Posts Tagged ‘New Year’s Eve’

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Spectacular New Year’s Eve Decorations

by Jennifer Sparks on December 25, 2016 at 8:17 pm

It’s almost New Year’s Eve! Whether you’re planning a small intimate gathering or a big, glitzy celebration, flowers can enhance the mood. Your florist has endless ideas to help you ring in 2017. Take a look at these floral designs for some inspiration to get the ball rolling before you watch it drop.

Holiday Centerpiece - Shirley's Flowers & Gifts, Inc., in Rogers, Ark. Read More

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Old Rituals and New Beginnings

by J. Robbin Yelverton on December 25, 2015 at 8:14 pm

Celebrations are used to mark significant dates and occasions and New Year’s Eve is certainly no new face to the party!  In fact, the celebration of Winter Solstice and the beginning of the New Year is one of the oldest. For most Westerners, that day of celebration has evolved and moved from the original December 21 to the beginning of the Gregorian calendar, January 1st. Other cultures celebrate the New Year on various dates, however, with all the diversity, there are some underlying themes.  The New Year is seen as a time to set things straight, wash the slate, out with the old and in with the new, and reflection and renewal.

In recognition of the many symbols and rituals used to usher in the New Year, this arrangement has been carefully and thoughtfully created. A golden long and narrow rectangular container serves as the base of the design to represent the prosperity of the New Year. Evergreen foliage, often used to symbolize everlasting life and to ward off evil creates a lush bed. Candles are used by many cultures to not only symbolize life and the driving away of darkness, but the smoke from the flame represents for many the prayers and thoughts rising.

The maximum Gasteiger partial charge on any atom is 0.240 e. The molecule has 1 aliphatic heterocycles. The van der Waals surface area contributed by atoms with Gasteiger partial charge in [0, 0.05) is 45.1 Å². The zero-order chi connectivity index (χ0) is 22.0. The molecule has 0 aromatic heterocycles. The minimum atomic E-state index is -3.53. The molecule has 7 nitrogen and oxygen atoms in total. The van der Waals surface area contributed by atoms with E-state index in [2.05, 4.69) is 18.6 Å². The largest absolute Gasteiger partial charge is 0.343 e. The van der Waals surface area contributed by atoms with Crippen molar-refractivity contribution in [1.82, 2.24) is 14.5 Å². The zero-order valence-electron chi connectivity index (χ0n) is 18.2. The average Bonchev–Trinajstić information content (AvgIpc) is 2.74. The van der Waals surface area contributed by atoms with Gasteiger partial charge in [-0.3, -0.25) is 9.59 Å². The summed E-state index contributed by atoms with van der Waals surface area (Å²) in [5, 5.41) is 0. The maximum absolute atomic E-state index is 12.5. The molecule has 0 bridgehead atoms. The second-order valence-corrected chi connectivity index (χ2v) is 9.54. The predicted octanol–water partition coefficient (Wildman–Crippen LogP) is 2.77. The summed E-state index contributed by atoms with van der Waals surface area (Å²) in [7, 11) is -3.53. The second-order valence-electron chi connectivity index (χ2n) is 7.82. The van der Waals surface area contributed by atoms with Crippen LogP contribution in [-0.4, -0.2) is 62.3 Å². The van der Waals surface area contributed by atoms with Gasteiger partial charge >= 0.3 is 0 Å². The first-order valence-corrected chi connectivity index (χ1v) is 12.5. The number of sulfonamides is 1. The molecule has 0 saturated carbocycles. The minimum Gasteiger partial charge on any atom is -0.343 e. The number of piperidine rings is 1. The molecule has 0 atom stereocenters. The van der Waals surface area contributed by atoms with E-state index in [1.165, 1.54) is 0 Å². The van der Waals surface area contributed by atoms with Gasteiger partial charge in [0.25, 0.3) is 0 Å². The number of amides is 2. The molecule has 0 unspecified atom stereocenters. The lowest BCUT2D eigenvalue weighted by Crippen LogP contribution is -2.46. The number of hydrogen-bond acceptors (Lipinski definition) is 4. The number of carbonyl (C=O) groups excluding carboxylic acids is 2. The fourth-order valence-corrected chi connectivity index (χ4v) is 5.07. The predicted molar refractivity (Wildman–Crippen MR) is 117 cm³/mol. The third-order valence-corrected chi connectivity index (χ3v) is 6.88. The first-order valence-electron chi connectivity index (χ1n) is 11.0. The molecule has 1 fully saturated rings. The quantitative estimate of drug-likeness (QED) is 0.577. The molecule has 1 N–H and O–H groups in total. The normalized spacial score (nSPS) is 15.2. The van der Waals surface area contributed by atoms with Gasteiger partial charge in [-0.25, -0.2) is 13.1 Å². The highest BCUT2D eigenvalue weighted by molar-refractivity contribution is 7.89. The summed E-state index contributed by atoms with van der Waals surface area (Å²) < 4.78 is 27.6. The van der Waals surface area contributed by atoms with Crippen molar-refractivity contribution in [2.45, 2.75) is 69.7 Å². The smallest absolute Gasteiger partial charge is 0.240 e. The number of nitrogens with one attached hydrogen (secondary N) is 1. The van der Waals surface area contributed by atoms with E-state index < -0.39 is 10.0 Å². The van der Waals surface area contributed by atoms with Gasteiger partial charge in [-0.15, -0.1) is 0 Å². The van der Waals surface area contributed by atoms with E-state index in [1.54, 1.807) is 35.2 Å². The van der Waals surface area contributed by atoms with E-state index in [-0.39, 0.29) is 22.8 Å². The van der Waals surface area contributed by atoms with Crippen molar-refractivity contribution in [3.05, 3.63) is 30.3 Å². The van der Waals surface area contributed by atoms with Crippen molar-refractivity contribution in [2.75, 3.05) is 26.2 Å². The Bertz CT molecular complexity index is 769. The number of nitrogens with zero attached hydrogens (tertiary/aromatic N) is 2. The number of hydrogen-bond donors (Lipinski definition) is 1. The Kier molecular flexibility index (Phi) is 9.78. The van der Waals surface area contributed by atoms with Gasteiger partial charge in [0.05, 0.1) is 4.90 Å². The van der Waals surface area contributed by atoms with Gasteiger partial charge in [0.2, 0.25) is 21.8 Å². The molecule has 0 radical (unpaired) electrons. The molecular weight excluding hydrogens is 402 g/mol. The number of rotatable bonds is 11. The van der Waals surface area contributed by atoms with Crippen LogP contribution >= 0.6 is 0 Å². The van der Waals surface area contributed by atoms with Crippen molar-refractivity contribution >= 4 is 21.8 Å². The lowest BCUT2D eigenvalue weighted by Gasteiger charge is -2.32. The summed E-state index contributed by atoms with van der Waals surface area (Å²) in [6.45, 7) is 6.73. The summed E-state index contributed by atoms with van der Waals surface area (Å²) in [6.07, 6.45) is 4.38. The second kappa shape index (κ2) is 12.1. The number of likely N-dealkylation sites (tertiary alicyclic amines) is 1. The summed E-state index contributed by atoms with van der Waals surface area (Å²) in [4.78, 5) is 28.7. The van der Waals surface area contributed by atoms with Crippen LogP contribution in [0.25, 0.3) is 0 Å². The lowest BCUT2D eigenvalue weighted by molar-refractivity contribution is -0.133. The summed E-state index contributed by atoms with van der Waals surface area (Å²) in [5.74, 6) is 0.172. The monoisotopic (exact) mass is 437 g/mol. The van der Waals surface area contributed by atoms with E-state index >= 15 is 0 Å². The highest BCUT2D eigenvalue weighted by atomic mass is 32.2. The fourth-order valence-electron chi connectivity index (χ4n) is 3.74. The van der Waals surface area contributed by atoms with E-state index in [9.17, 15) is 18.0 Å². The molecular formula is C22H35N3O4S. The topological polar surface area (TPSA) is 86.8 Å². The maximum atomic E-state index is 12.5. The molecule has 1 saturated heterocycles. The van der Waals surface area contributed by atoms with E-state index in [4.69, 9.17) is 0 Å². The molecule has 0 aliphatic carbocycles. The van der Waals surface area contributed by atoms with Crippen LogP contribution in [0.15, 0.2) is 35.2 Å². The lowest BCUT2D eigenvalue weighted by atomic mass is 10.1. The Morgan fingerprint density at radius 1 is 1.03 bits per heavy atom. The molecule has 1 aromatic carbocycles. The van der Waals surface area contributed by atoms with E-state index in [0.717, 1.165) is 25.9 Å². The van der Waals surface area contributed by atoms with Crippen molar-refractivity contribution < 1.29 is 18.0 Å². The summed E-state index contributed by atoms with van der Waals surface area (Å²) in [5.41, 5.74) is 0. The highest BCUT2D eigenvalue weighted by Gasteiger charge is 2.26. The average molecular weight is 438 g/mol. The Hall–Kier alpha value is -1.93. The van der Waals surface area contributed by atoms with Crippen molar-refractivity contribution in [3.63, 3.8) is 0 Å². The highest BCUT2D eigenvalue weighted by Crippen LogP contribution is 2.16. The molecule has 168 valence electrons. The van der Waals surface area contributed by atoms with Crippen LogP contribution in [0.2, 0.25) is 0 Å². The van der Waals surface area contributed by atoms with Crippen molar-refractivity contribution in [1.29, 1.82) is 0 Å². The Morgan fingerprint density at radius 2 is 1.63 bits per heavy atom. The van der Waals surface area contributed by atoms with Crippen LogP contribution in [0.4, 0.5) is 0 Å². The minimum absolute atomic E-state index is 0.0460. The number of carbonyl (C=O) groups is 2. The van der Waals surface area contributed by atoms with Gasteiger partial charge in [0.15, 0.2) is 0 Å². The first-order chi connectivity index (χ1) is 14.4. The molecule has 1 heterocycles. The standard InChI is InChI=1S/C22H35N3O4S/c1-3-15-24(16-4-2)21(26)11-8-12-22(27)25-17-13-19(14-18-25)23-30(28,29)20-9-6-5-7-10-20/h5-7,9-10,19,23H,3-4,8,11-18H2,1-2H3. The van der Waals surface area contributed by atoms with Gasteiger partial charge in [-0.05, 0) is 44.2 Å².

The garland of cranberries twined with red string or yarn, a symbol of peace to certain American Indians, has also been used for its healing properties. The beautiful deep red of the cranberries is further enhanced by the use of a fresh pomegranate, which has been opened to show its seeds.  The pomegranate is a powerful symbol of prosperity and for many cultures represents knowledge, learning and wisdom.  In Greek mythology, the seeds of the pomegranate are part of the mythology of the changing of the seasons from winter to spring.

A cluster of grapes is present to bring to mind the Spanish practice of placing twelve grapes in a glass of wine or champagne, which is then used to toast your guests at midnight.  As the wine is drunk the grapes are eaten one at a time with each representing a month of the New Year. A wish is made for each grape as it is eaten.  White roses, a symbol of purity and honesty lend their elegant beauty. Stems of wheat are added as a symbol of love and charity as well as guard against conceit. A flourish of ivy to the right invokes the Celtic symbolism of connections and friendships because of its propensity to interweave in growth.

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